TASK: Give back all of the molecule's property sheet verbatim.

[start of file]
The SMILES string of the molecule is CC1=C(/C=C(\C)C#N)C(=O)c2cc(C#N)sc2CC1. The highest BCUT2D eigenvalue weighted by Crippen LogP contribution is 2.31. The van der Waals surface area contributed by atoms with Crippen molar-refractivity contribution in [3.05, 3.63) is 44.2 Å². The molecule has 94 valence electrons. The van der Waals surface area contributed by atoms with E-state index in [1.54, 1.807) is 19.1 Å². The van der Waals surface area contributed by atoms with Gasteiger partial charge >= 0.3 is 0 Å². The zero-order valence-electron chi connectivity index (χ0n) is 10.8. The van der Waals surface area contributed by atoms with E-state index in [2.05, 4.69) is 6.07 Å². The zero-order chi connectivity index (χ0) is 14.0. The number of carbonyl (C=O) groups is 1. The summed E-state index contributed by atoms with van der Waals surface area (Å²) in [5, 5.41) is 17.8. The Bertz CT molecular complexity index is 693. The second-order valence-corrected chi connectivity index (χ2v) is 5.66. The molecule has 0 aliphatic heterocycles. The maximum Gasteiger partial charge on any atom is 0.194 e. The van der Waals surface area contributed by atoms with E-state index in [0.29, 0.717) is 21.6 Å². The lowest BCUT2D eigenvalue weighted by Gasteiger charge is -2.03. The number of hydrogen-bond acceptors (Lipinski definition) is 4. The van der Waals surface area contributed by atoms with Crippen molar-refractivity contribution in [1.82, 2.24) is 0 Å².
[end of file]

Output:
The SMILES string of the molecule is CC1=C(/C=C(\C)C#N)C(=O)c2cc(C#N)sc2CC1. The highest BCUT2D eigenvalue weighted by Crippen LogP contribution is 2.31. The van der Waals surface area contributed by atoms with Crippen molar-refractivity contribution in [3.05, 3.63) is 44.2 Å². The molecule has 94 valence electrons. The van der Waals surface area contributed by atoms with E-state index in [1.54, 1.807) is 19.1 Å². The van der Waals surface area contributed by atoms with Gasteiger partial charge >= 0.3 is 0 Å². The zero-order valence-electron chi connectivity index (χ0n) is 10.8. The van der Waals surface area contributed by atoms with E-state index in [2.05, 4.69) is 6.07 Å². The zero-order chi connectivity index (χ0) is 14.0. The number of carbonyl (C=O) groups is 1. The summed E-state index contributed by atoms with van der Waals surface area (Å²) in [5, 5.41) is 17.8. The Bertz CT molecular complexity index is 693. The second-order valence-corrected chi connectivity index (χ2v) is 5.66. The molecule has 0 aliphatic heterocycles. The maximum Gasteiger partial charge on any atom is 0.194 e. The van der Waals surface area contributed by atoms with E-state index in [0.29, 0.717) is 21.6 Å². The lowest BCUT2D eigenvalue weighted by Gasteiger charge is -2.03. The number of hydrogen-bond acceptors (Lipinski definition) is 4. The van der Waals surface area contributed by atoms with Crippen molar-refractivity contribution in [1.82, 2.24) is 0 Å².